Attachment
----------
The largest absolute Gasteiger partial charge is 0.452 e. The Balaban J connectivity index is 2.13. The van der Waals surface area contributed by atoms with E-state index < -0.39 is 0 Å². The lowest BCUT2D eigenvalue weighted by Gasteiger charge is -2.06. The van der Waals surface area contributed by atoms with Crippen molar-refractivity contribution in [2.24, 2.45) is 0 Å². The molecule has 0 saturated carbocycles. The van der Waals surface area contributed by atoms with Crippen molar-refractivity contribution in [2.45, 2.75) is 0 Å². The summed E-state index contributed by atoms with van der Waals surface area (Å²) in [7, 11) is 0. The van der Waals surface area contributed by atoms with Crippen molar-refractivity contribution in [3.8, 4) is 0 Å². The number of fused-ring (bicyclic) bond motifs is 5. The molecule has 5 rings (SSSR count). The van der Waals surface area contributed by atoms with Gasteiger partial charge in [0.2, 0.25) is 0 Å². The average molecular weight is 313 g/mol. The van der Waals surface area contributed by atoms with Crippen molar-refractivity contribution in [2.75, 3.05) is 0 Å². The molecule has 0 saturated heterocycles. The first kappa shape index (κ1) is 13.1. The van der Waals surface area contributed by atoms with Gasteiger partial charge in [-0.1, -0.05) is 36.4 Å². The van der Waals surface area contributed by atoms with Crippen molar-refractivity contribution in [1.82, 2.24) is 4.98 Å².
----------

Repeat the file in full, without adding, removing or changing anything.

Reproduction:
The largest absolute Gasteiger partial charge is 0.452 e. The Balaban J connectivity index is 2.13. The van der Waals surface area contributed by atoms with E-state index < -0.39 is 0 Å². The lowest BCUT2D eigenvalue weighted by Gasteiger charge is -2.06. The van der Waals surface area contributed by atoms with Crippen molar-refractivity contribution in [2.24, 2.45) is 0 Å². The molecule has 0 saturated carbocycles. The van der Waals surface area contributed by atoms with Crippen molar-refractivity contribution in [2.45, 2.75) is 0 Å². The summed E-state index contributed by atoms with van der Waals surface area (Å²) in [7, 11) is 0. The van der Waals surface area contributed by atoms with Crippen molar-refractivity contribution in [3.8, 4) is 0 Å². The number of fused-ring (bicyclic) bond motifs is 5. The molecule has 5 rings (SSSR count). The van der Waals surface area contributed by atoms with Gasteiger partial charge in [0.2, 0.25) is 0 Å². The average molecular weight is 313 g/mol. The van der Waals surface area contributed by atoms with Crippen molar-refractivity contribution in [2.75, 3.05) is 0 Å². The molecule has 0 saturated heterocycles. The first kappa shape index (κ1) is 13.1. The van der Waals surface area contributed by atoms with Gasteiger partial charge in [-0.1, -0.05) is 36.4 Å². The van der Waals surface area contributed by atoms with Crippen molar-refractivity contribution in [1.82, 2.24) is 4.98 Å².